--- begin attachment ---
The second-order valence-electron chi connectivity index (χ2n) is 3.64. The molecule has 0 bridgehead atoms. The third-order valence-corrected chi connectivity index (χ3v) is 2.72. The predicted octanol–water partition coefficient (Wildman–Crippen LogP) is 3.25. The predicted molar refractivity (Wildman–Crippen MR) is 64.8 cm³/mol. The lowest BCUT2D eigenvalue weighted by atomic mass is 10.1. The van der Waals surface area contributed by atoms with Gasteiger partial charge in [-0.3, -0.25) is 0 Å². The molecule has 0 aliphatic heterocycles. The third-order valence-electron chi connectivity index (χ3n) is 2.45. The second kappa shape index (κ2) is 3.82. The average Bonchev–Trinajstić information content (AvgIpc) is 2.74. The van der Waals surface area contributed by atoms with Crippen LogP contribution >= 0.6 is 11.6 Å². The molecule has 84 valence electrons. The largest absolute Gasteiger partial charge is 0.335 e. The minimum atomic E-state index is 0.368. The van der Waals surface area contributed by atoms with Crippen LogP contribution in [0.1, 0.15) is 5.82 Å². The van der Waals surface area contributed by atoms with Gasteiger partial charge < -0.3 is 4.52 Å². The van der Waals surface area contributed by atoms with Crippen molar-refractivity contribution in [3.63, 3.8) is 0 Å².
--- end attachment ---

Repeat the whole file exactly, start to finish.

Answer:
The second-order valence-electron chi connectivity index (χ2n) is 3.64. The molecule has 0 bridgehead atoms. The third-order valence-corrected chi connectivity index (χ3v) is 2.72. The predicted octanol–water partition coefficient (Wildman–Crippen LogP) is 3.25. The predicted molar refractivity (Wildman–Crippen MR) is 64.8 cm³/mol. The lowest BCUT2D eigenvalue weighted by atomic mass is 10.1. The van der Waals surface area contributed by atoms with Gasteiger partial charge in [-0.3, -0.25) is 0 Å². The molecule has 0 aliphatic heterocycles. The third-order valence-electron chi connectivity index (χ3n) is 2.45. The second kappa shape index (κ2) is 3.82. The average Bonchev–Trinajstić information content (AvgIpc) is 2.74. The van der Waals surface area contributed by atoms with Crippen LogP contribution >= 0.6 is 11.6 Å². The molecule has 84 valence electrons. The largest absolute Gasteiger partial charge is 0.335 e. The minimum atomic E-state index is 0.368. The van der Waals surface area contributed by atoms with Crippen LogP contribution in [0.1, 0.15) is 5.82 Å². The van der Waals surface area contributed by atoms with Gasteiger partial charge < -0.3 is 4.52 Å². The van der Waals surface area contributed by atoms with Crippen molar-refractivity contribution in [3.63, 3.8) is 0 Å².